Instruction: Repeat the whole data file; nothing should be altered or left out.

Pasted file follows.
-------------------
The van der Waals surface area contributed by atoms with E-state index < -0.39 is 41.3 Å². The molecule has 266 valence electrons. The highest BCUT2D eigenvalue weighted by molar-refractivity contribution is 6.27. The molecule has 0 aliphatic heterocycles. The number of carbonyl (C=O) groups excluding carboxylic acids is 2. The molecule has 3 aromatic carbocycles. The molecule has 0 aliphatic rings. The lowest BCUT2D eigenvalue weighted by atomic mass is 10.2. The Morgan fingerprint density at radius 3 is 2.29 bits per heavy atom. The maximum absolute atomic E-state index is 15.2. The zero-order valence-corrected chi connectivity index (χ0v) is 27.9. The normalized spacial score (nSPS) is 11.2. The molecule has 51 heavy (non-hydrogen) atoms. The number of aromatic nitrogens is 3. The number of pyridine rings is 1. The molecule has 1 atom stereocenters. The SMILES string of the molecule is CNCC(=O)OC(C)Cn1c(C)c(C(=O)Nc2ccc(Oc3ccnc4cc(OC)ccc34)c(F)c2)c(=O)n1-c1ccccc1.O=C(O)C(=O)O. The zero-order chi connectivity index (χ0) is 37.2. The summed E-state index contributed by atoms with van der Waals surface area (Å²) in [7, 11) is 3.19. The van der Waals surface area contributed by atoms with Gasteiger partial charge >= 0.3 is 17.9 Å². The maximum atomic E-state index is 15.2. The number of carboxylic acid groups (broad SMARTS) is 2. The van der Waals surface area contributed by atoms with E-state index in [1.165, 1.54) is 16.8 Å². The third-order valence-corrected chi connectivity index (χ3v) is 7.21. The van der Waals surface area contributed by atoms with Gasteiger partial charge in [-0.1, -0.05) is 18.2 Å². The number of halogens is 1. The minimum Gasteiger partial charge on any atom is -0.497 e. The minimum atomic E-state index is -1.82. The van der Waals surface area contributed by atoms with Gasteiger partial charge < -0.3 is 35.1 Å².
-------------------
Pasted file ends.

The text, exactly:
The van der Waals surface area contributed by atoms with E-state index < -0.39 is 41.3 Å². The molecule has 266 valence electrons. The highest BCUT2D eigenvalue weighted by molar-refractivity contribution is 6.27. The molecule has 0 aliphatic heterocycles. The number of carbonyl (C=O) groups excluding carboxylic acids is 2. The molecule has 3 aromatic carbocycles. The molecule has 0 aliphatic rings. The lowest BCUT2D eigenvalue weighted by atomic mass is 10.2. The Morgan fingerprint density at radius 3 is 2.29 bits per heavy atom. The maximum absolute atomic E-state index is 15.2. The zero-order valence-corrected chi connectivity index (χ0v) is 27.9. The normalized spacial score (nSPS) is 11.2. The molecule has 51 heavy (non-hydrogen) atoms. The number of aromatic nitrogens is 3. The number of pyridine rings is 1. The molecule has 1 atom stereocenters. The SMILES string of the molecule is CNCC(=O)OC(C)Cn1c(C)c(C(=O)Nc2ccc(Oc3ccnc4cc(OC)ccc34)c(F)c2)c(=O)n1-c1ccccc1.O=C(O)C(=O)O. The zero-order chi connectivity index (χ0) is 37.2. The summed E-state index contributed by atoms with van der Waals surface area (Å²) in [7, 11) is 3.19. The van der Waals surface area contributed by atoms with Gasteiger partial charge >= 0.3 is 17.9 Å². The maximum atomic E-state index is 15.2. The number of carboxylic acid groups (broad SMARTS) is 2. The van der Waals surface area contributed by atoms with E-state index in [1.165, 1.54) is 16.8 Å². The third-order valence-corrected chi connectivity index (χ3v) is 7.21. The van der Waals surface area contributed by atoms with Gasteiger partial charge in [-0.1, -0.05) is 18.2 Å². The number of halogens is 1. The minimum Gasteiger partial charge on any atom is -0.497 e. The minimum atomic E-state index is -1.82. The van der Waals surface area contributed by atoms with Gasteiger partial charge < -0.3 is 35.1 Å².